Hardcover ISBN: 9780804753159
Paperback ISBN: 9780804753166
This ethnographic study of an urban high school in one of the most diverse cities in the United States examines the role that race plays in the lives of students. At a school publicly celebrated for its integration, academic excellence, and racial harmony, the reality is a different story: that of continuing internal segregation and racial conflicts.
Examining the role of race in neighborhood relations, desegregation programs, and school violence, the author uncovers competing racial orders. A gifted magnet program reinforces the notion that being white means being gifted. Conflicts in the schoolyard show a racial bipolarization where Cambodian Americans identify as blacks and Latinos as whites. Applying racial formation theory to ethnographic research, this study reveals how a school racializes its students. But students are not just passive victims of such structural forces. They also creatively shape the way in which race is organized, imagined, and experienced.
About the author
Annegret Daniela Staiger is Assistant Professor of Anthropology at Clarkson University.
"Learning Difference is exceptionally good school ethnography. Staiger brings hidden forces to the surface that are not easily seen in classrooms and schoolyards but that nevertheless seethe through the ways in which different racial groups fashion their relations with schooling and one another. This book is a must read for anyone interested in how race is actually constructed and played out in public high schools."
"A savvy ethnographer, Staiger reveals the social contours of an urban high school with no racial majority. Here black, white, Latino, and Asian adolescents aggressively use race and gender as tools to define identities and groups across multiple school spaces. Viewed by outsiders as harmonious, this school seethes with strong divisions and alliances among racial groups jockeying for position in a familiar white-to-black hierarchy. Concealed behind color-blind talk, societys racial stratification system replicates itself in an internal segregation of gifted and at risk students. If schools are testing grounds for social justice and equality, this one is more failure than success."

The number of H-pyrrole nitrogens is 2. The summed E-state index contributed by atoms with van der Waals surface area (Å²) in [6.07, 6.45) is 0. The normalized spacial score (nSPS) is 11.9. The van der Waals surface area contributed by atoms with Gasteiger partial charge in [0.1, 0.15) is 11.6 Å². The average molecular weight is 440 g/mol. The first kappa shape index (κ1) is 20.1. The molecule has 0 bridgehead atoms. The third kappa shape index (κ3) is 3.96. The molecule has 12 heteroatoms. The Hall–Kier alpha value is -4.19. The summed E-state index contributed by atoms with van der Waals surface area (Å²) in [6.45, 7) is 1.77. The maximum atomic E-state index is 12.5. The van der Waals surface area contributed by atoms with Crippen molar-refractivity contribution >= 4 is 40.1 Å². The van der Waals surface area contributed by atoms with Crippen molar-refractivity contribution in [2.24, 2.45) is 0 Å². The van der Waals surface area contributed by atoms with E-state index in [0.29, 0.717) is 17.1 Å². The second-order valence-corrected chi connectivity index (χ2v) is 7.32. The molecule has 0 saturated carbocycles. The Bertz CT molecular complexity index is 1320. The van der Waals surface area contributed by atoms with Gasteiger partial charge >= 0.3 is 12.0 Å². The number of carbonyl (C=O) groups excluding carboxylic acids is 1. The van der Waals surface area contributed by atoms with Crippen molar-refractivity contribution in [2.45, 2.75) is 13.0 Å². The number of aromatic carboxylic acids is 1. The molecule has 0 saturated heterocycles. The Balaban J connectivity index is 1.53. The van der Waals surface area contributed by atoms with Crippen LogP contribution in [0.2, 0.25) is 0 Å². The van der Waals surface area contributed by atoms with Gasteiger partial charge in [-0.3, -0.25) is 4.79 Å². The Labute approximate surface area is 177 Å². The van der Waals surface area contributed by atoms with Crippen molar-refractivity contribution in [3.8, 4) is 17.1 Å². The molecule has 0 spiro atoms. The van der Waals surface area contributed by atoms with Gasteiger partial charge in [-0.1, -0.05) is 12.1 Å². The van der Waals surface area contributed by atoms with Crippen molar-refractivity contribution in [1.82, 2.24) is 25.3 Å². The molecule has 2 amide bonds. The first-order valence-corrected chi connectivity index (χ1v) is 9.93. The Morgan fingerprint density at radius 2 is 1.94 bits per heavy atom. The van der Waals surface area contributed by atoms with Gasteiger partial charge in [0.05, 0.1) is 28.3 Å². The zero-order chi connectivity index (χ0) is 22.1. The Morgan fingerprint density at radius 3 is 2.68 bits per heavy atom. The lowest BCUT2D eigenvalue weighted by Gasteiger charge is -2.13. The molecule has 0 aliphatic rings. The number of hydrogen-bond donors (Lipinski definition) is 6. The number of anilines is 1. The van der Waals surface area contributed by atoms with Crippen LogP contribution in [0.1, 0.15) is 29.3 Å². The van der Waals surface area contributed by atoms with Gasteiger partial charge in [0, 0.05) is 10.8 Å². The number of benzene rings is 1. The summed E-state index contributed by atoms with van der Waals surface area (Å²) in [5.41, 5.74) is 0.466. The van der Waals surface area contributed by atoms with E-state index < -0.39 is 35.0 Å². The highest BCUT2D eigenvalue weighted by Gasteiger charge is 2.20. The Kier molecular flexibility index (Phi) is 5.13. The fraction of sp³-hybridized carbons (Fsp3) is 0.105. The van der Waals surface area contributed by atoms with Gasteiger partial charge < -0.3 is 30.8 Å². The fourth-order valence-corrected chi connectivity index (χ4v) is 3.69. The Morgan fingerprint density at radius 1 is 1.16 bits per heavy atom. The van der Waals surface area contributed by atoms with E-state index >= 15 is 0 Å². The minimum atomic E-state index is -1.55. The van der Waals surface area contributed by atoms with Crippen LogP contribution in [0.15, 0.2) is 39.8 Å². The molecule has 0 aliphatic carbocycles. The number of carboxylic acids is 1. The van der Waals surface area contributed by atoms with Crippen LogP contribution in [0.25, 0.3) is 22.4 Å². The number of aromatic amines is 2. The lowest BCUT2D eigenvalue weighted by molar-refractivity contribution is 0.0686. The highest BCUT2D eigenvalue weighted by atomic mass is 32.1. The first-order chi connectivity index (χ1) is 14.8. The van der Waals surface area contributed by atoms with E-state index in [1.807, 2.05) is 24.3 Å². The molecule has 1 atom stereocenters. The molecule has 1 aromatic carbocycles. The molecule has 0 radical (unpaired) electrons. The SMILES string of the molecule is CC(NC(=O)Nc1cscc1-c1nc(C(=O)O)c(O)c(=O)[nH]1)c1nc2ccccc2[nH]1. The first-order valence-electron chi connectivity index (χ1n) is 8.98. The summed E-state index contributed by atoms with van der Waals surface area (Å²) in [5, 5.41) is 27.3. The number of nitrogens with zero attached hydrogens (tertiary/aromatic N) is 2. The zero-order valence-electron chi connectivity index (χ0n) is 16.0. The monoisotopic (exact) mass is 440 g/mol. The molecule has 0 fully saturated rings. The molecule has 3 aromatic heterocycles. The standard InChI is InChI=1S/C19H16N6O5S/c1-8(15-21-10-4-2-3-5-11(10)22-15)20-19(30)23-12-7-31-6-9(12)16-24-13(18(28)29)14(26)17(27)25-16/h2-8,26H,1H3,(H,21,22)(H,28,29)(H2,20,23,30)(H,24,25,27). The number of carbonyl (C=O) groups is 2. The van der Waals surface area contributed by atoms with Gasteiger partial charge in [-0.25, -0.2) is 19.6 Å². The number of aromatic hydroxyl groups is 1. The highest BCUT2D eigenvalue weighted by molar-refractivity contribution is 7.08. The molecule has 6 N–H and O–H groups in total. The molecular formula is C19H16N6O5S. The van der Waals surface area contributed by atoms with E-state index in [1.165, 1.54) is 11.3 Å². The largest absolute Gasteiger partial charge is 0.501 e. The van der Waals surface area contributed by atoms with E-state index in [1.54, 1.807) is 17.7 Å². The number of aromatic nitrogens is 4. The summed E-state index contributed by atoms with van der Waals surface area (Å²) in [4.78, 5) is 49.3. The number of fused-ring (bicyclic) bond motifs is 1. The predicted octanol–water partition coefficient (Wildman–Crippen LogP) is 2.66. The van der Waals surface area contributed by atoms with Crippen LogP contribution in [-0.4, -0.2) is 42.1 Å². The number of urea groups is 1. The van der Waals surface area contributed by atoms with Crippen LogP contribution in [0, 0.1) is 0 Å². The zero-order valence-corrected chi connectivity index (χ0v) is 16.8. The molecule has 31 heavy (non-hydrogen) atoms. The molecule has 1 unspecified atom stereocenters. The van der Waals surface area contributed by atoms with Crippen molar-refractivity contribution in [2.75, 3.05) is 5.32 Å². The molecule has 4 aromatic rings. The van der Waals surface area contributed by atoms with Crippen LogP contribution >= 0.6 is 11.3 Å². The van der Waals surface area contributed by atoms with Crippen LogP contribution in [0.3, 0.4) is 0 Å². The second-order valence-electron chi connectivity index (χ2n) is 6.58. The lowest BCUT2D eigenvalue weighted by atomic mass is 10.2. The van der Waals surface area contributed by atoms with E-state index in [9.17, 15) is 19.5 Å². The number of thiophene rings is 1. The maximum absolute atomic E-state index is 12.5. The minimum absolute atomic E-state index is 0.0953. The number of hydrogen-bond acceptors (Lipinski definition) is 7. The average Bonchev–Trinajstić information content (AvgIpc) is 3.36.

—Joe R. Feagin, Texas A & M University
"American schools are a battleground of diverse issues—busing, unequal access to resources, multicultural education and bilingual classes, gangs, and declining property values. Underlying all of these is the issue of race. Thank goodness for Annegret Staiger, who is not afraid to shine a bright light on the social conflicts our children navigate every day. Learning Difference digs deep into the lives of high school students of different backgrounds to explore how they live together and apart, managing friendship and animosity, challenged by well-meaning but misguided school policies. This book should be required reading in every teacher-training degree, and placed on the desk of every principal."
—Kevin Bales, President, Free the Slaves